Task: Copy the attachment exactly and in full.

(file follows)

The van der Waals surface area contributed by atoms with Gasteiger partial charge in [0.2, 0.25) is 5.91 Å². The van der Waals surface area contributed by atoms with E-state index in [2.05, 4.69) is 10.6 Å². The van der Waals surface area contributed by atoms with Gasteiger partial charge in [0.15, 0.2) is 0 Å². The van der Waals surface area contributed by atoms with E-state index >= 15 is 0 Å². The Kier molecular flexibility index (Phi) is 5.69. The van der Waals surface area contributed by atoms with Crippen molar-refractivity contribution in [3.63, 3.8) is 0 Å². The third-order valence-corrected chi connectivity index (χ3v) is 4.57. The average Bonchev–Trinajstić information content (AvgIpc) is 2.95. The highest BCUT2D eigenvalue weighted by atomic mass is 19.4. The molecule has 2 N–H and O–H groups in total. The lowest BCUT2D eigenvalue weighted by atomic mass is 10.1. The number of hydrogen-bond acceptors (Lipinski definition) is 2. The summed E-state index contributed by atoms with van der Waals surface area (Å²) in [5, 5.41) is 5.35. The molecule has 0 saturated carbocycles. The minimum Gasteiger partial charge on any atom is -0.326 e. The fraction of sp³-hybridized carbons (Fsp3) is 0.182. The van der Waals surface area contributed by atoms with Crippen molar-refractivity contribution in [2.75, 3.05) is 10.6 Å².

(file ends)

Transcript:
The van der Waals surface area contributed by atoms with Gasteiger partial charge in [0.2, 0.25) is 5.91 Å². The van der Waals surface area contributed by atoms with E-state index in [2.05, 4.69) is 10.6 Å². The van der Waals surface area contributed by atoms with Gasteiger partial charge in [0.15, 0.2) is 0 Å². The van der Waals surface area contributed by atoms with E-state index >= 15 is 0 Å². The Kier molecular flexibility index (Phi) is 5.69. The van der Waals surface area contributed by atoms with Crippen molar-refractivity contribution in [3.63, 3.8) is 0 Å². The third-order valence-corrected chi connectivity index (χ3v) is 4.57. The average Bonchev–Trinajstić information content (AvgIpc) is 2.95. The highest BCUT2D eigenvalue weighted by atomic mass is 19.4. The molecule has 2 N–H and O–H groups in total. The lowest BCUT2D eigenvalue weighted by atomic mass is 10.1. The number of hydrogen-bond acceptors (Lipinski definition) is 2. The summed E-state index contributed by atoms with van der Waals surface area (Å²) in [5, 5.41) is 5.35. The molecule has 0 saturated carbocycles. The minimum Gasteiger partial charge on any atom is -0.326 e. The fraction of sp³-hybridized carbons (Fsp3) is 0.182. The van der Waals surface area contributed by atoms with Crippen molar-refractivity contribution in [2.75, 3.05) is 10.6 Å².